Monday, October 08, 2007

Hard-Fi - Once Upon a Time in the West

Sophomore albums are quite the Catch-22 for highly acclaimed new bands, since they point to both where the band has been and where they could be going. Unfortunately, a lot of times they tend to go down and are sometimes forgotten about until they produce a more redeeming third album (if they get that chance at all). On the other hand a solid 2nd album can catapult a band to further stardom and place them on the musical map for years to come. Hard-Fi is a band that encountered this conundrum recently. The quartet from Staines, Surrey, England made one of the most talked about albums of 2005 with Stars of CCTV. Their music is a mix of post-punk, indie rock with a splash of Clash-esque verve. All wrapped up into a debut album that had the UK in tizzy. Their fame reached a fever pitch when they played 5 consecutive sold out shows at famed Brixton Academy from May 14 - 18, 2006. The only other bands to have done this are The Clash, Bob Dylan, Massive Attack, and The Prodigy. Not to mention Hard-Fi are the only ones to do it off the success of their debut album. With popularity reaching critical mass, their follow up effort Once Upon a Time in the West (Sept. 3, 2007) came highly anticipated.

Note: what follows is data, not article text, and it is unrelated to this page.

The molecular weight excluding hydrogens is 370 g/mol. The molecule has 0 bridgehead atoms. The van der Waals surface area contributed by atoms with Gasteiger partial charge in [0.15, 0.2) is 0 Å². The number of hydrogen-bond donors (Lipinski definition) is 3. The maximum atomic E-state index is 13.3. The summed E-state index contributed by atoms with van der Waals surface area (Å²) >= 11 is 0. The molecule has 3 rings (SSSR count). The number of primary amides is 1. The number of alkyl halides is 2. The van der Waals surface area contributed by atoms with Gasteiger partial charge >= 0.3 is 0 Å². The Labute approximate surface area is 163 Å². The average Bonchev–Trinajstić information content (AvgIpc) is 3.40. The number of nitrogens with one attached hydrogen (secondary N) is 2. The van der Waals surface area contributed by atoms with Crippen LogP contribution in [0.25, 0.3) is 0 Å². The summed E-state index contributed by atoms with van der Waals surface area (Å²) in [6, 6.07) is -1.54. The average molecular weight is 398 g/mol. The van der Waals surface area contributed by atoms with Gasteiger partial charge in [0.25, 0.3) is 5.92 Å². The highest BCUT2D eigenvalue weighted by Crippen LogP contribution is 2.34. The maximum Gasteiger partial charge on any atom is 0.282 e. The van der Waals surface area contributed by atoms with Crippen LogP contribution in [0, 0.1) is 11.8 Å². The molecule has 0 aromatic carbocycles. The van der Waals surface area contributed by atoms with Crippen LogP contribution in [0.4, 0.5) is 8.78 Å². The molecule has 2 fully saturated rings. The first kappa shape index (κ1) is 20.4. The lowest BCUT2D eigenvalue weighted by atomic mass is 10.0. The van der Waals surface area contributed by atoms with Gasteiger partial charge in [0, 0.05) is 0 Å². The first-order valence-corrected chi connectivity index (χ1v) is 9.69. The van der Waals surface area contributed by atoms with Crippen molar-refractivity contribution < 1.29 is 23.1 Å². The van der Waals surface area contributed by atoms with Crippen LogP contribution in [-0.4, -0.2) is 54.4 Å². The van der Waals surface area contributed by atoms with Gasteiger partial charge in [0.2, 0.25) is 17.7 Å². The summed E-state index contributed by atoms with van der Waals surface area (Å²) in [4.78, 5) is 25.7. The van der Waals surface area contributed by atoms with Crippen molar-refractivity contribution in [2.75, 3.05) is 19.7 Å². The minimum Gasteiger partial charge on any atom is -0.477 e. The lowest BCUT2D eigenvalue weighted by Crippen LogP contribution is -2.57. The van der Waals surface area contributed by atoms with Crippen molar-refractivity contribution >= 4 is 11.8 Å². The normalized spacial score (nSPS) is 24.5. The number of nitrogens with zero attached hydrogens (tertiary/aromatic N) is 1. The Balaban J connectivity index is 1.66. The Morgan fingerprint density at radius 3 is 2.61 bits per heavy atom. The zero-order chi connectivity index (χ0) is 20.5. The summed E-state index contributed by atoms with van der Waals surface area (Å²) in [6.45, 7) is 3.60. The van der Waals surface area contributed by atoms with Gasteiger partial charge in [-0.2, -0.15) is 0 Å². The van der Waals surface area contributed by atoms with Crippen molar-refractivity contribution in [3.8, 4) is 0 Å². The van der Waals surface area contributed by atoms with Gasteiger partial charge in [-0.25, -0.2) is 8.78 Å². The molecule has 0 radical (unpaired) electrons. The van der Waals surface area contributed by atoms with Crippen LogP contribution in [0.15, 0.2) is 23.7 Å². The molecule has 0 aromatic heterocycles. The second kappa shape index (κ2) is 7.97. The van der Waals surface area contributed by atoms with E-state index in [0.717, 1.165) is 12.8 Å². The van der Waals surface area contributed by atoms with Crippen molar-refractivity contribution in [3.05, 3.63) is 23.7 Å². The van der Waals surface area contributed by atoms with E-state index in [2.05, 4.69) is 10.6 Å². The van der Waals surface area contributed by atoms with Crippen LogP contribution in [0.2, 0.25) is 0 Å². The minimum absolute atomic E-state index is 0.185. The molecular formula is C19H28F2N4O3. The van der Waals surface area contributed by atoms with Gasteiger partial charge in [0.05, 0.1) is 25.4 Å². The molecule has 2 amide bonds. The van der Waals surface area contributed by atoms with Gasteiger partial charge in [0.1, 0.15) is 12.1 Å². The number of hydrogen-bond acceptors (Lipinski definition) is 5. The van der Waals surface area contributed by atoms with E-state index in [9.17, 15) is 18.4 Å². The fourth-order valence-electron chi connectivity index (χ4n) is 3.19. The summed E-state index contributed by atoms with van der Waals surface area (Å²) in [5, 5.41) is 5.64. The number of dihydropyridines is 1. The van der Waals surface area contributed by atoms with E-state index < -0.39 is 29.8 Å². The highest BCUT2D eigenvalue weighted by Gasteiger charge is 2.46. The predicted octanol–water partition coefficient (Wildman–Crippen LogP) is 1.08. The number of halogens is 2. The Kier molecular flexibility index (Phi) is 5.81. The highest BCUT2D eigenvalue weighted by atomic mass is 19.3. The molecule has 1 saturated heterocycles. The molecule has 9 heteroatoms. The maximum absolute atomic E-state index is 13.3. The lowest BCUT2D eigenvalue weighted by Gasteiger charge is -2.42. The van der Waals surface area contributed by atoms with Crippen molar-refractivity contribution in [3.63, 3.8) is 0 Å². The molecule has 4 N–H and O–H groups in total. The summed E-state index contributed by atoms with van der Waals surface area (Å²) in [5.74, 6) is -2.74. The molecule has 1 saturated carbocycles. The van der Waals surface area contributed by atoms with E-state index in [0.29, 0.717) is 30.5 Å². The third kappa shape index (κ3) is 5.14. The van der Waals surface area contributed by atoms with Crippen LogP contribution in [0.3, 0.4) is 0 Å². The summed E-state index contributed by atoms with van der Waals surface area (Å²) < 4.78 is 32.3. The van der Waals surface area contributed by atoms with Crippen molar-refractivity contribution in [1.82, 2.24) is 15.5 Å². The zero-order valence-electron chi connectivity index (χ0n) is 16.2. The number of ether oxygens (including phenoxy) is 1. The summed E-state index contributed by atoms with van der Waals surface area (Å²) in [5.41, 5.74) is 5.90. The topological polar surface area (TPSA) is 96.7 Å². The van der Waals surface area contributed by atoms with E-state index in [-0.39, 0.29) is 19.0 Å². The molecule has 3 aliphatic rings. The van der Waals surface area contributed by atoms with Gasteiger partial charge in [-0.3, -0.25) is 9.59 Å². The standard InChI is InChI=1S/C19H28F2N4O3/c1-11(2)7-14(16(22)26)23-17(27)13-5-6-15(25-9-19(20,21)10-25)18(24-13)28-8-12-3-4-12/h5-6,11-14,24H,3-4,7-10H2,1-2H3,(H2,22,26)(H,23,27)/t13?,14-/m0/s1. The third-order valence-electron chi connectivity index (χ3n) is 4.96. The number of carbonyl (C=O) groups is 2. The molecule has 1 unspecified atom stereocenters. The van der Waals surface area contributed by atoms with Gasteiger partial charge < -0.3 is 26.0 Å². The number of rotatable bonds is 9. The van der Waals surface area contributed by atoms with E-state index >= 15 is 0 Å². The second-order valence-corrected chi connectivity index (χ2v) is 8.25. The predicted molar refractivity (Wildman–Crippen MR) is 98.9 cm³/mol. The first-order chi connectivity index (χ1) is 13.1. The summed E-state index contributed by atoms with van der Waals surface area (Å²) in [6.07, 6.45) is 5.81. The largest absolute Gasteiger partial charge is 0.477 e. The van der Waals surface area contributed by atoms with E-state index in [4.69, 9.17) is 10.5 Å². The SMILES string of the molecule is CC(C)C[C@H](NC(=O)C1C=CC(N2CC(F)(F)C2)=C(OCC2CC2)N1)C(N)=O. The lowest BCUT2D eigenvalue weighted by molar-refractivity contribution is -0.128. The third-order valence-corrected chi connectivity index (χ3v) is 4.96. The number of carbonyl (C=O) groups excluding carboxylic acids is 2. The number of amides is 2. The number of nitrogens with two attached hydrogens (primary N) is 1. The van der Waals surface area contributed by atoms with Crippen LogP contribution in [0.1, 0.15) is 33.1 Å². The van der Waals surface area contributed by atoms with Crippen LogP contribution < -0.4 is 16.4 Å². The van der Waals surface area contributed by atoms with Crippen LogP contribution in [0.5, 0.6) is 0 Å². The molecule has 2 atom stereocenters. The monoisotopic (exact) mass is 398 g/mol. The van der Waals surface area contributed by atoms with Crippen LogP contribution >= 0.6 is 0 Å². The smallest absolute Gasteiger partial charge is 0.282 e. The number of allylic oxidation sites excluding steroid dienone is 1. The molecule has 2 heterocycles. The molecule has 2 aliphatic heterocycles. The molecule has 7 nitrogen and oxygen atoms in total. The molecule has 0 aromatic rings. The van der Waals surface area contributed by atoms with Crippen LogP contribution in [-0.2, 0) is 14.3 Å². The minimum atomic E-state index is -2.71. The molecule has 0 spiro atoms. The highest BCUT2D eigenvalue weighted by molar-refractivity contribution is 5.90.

Stars of CCTV was a really enjoyable album that showed a fresh sound from a rather normal suburban London band. The album was raw and full of energy that didn't gloss or shine with a huge studio budget. In essence, it really showcased what the band was about. Has fame gone to their heads? Has fame given them too much money for orchestration and studio gimmicks? Has fame gotten Hard-Fi away from what they do best? The answers to these questions seem to be a resounding 'Yes' when you consider the sophomore effort Once Upon a Time in the West. The album is pretty mediocre coming off such a great initial effort. There are a few songs that demonstrate the same swagger the band become known for. In its place for the remainder of the album are over-thought and over-produced songs with the same ideas, but presented with much less gusto. In an effort to sound like their idols The Clash, they effectively forget what they're all about and fall on their faces. Hard-Fi attempt to mix their influences together and really over-analyze what they want to do rather than going with gut reactions and emotions. They began making music because they weren't hearing any music that spoke to them about their lives. Now that they're (presumably) rich and famous their ethos of being regular suburban kids complaining about life doesn't seem to hold much water anymore. Time to sack up and make the grand gestures of the emblazoned "lack of" cover art equal to the music.

1 comment:

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